New Bolton Center Kennett Square, PA
Emergencies & Appointments:
Ryan Hospital Philadelphia, PA

Extracorporeal Therapies

Extracorporeal Therapies offers your pet a variety of life saving procedures that can help remove harmful substances from the blood. These procedures include kidney replacement therapies such as hemodialysis, ultrafiltration, hemoperfusion, plasma adsorption, therapeutic plasma exchange, and cell collection therapies. The doctors at PennVet are board certified in emergency and critical care medicine and have advanced training and expertise in extracorporeal therapies and nephrology. They are part of a team of doctors in the Penn Vet’s Advanced Urinary Care center providing comprehensive care to your pet. Our dedicated nurse is specifically trained in providing extracorporeal therapy ensuring that your pet’s treatment is safe and comfortable.

Learn more about ECT (PDF)

For Clients

If you think your pet could benefit from Extracorporeal therapy, have your vet contact us at or call our Emergency Service. We will work together to create a plan for your pet's care and possible referral.


In order to provide the best care for our patients, we use the following equipment: two intermittent hemodialysis machines, one continuous kidney replacement machine (CarpediemTM), one centrifugal apheresis machine, and one hemoperfusion pump. We follow strict AAMI water standards for hemodialysis, conducting heavy metal testing and screening for bacterial contamination to ensure patient safety.

Additionally, we are proud to be one of the few hospitals in the world to offer the CarpediemTM Cardio-Renal Pediatric Dialysis Emergency Machine, which is designed specifically for treating babies and allows for safer kidney replacement therapy for cats and small dogs. This advanced machine features a small circuit and low pump flow, reducing the need for blood transfusions and minimizing the risks of low blood pressure during treatment.

Our Services

    • Hemodialysis

      The hemodialysis machine acts as an artificial kidney to process blood and remove toxins and excess water. Hemodialysis may be recommended for many diseases including treatment of acute kidney injury, toxin ingestion, or prior to surgical treatment for kidney disease.

      Hemodialysis and Kidneys

      • Hemodialysis helps remove the wastes and toxins that build up in the body when the kidneys are unable to do their job.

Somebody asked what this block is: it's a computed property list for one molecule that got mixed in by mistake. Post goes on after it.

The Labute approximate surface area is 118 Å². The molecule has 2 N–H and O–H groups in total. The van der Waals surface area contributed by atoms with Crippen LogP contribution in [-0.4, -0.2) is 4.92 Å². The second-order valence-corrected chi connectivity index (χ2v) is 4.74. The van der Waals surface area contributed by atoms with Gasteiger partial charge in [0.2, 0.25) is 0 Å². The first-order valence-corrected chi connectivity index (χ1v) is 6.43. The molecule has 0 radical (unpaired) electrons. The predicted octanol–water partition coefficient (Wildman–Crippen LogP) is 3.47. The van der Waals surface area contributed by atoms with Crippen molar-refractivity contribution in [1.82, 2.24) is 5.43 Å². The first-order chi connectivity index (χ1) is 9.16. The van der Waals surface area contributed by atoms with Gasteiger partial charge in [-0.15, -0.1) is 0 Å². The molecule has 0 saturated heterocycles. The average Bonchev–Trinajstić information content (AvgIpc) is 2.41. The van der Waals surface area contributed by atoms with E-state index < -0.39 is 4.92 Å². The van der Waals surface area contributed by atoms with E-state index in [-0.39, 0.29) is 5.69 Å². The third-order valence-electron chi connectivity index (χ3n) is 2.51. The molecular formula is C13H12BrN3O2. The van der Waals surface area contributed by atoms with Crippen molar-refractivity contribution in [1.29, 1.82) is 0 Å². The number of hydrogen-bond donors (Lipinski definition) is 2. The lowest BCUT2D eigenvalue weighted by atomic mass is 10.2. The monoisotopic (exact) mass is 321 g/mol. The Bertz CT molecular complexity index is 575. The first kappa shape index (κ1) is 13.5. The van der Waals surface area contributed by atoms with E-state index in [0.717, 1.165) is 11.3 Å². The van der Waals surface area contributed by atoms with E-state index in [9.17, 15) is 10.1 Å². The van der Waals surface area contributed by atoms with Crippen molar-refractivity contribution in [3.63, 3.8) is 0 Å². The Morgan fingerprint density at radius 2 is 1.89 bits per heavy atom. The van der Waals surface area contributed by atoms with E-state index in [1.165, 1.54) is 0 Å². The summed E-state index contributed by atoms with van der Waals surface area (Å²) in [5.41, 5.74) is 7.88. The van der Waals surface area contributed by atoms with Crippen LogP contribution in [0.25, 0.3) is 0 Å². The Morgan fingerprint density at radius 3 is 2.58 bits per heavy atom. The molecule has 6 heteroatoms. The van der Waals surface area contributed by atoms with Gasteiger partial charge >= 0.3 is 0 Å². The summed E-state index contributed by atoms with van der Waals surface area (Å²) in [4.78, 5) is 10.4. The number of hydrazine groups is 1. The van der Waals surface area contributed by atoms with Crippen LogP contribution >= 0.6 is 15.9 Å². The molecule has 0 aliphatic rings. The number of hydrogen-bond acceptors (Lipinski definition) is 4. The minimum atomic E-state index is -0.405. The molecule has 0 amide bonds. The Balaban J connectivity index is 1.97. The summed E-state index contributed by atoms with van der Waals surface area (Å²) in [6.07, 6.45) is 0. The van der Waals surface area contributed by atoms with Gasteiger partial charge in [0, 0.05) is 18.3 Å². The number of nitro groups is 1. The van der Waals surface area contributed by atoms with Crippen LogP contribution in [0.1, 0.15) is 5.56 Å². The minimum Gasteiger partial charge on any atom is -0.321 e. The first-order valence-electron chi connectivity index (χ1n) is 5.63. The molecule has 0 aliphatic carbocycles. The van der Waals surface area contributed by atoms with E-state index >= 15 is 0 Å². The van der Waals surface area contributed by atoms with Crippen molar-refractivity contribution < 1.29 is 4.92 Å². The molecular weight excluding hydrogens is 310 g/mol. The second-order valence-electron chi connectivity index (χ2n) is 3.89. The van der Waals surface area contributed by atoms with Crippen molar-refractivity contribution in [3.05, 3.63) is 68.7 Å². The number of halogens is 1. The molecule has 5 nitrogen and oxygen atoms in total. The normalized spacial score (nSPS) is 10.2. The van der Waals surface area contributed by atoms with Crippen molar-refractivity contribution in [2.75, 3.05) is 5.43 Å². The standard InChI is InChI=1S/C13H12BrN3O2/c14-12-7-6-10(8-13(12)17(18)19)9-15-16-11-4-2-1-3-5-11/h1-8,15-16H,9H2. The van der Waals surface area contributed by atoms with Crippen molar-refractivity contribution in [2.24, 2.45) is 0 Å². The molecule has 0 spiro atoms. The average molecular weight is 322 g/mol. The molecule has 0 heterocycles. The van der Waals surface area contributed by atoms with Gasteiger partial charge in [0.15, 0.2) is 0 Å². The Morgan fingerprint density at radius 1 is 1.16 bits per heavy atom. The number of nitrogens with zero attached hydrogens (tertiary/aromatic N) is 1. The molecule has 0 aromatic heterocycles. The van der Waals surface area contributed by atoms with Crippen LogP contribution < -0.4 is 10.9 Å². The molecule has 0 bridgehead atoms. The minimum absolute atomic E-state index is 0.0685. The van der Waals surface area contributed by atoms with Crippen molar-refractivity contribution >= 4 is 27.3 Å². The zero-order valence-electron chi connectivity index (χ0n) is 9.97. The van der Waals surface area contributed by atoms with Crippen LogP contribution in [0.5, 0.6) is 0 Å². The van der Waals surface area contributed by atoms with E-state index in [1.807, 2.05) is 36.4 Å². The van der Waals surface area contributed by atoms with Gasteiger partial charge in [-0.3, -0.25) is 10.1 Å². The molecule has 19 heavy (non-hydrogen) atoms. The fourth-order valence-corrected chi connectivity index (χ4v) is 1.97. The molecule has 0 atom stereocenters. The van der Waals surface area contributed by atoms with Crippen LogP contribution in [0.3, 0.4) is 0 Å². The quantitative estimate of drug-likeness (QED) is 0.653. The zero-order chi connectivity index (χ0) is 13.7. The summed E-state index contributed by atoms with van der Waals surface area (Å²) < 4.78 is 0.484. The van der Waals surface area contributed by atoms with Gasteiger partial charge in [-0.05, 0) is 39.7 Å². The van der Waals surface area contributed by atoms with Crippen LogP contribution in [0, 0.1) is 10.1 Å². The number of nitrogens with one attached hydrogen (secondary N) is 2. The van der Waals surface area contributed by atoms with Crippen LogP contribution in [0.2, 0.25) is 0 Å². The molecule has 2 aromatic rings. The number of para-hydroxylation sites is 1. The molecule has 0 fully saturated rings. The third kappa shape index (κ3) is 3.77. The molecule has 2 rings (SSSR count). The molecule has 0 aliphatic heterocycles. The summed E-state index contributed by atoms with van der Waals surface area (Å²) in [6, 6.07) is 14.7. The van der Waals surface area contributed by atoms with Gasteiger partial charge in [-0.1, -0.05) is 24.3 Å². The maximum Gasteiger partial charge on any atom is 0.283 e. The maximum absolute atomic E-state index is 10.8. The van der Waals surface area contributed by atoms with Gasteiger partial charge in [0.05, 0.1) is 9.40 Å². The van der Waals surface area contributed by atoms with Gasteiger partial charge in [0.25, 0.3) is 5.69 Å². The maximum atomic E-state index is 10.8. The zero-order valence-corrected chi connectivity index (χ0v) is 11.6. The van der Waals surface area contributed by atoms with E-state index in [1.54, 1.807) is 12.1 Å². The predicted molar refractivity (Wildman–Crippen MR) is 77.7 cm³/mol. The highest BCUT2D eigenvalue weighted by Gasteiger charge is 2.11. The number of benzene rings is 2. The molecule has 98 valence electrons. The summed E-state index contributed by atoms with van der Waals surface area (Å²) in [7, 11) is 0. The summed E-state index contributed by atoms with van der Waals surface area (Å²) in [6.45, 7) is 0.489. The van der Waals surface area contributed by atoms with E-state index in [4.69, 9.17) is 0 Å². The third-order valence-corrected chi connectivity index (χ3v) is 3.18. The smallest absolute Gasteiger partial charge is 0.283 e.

• Hemodialysis does not treat an injury to the kidney. 
      • Hemodialysis helps patients to feel better while the kidneys rest and recover.

      We will recommend additional treatments during hospitalization to treat the underlying kidney disease. These treatments will vary, but will include nutritional management, pain management, and disease specific recommendations.

    • Hemoperfusion and plasma adsorption

      Using a specialized filter, this treatment removes substances from the blood or plasma such as toxins, cytokines and pathogens. It can be provided alone or in combination with hemodialysis or therapeutic plasma exchange.

    • Therapeutic Plasma Exchange

      Therapeutic Plasma Exchange (TPE) utilizes a machine that separates blood into red blood cells and plasma. TPE may be recommended for specific intoxications or to treat immune mediated diseases. During the treatment, the plasma containing toxins or antibodies is removed and replaced with fresh plasma.

    • Treatments

      The exact number of treatments required depend on the cause and severity of the underlying disease. For many intoxications, only a single treatment is necessary. These patients may even be able to go home the next day. In patients with acute kidney injury or immune mediated disease, multiple treatments are necessary over a period of days. During this time, animals stay with us in the hospital and additional therapies will be initiated to help treat the underlying disease. At the time of consultation, we will make a recommendation for the initial number of treatments to expect for your pet.

      What Happens During a Treatment

      Treatments are not painful and do not require anesthesia. Prior to the first treatment, a large catheter will be placed. This will require sedation or, in some cases, a short anesthesia. During the treatment, we provide a soft and warm bed. We keep the lights turned down in the room to make therapy as relaxing as possible. Many animals even take a nap during their treatment. We monitor heart rate, breathing rate, and temperature regularly. Each treatment lasts between 3-6 hours. Over time, our patients begin to associate the dialysis room with feeling better and look forward to coming in to see us!

    • Ultrafiltration

      The purpose of ultrafiltration is to remove excess fluid from the body that may accumulate due to kidney injury or from congestive heart failure resulting in fluid overload.

    • Cell collection therapy

      This procedure utilizes a machine in which the blood is separated into its major components red blood cells, platelets, white blood cells and plasma. We can then collect specific cells such as lymphocytes and granulocytes that may be used in immunotherapy treatments for patients with cancer or other autoimmune diseases.

    • Costs

      Costs vary, depending on the reason for treatment and duration of therapy. We will give you an estimate of the cost of care during the initial consultation.

Meet the Team

We work with your regular veterinarian, the Penn Vet team of veterinarians, and our highly trained veterinary technicians.

Extracorporeal Therapies

Erica L. Reineke, VMD, DACVECC


Vince Thawley, VMD, DACVECC

Leanne Deskiewicz, CVT
Extracorporeal Therapy Nursing Coordinator

More about Nursing

Referring veterinarian?

To best help you, please contact us via our email at, the referral office, or the Emergency Service to discuss potential cases.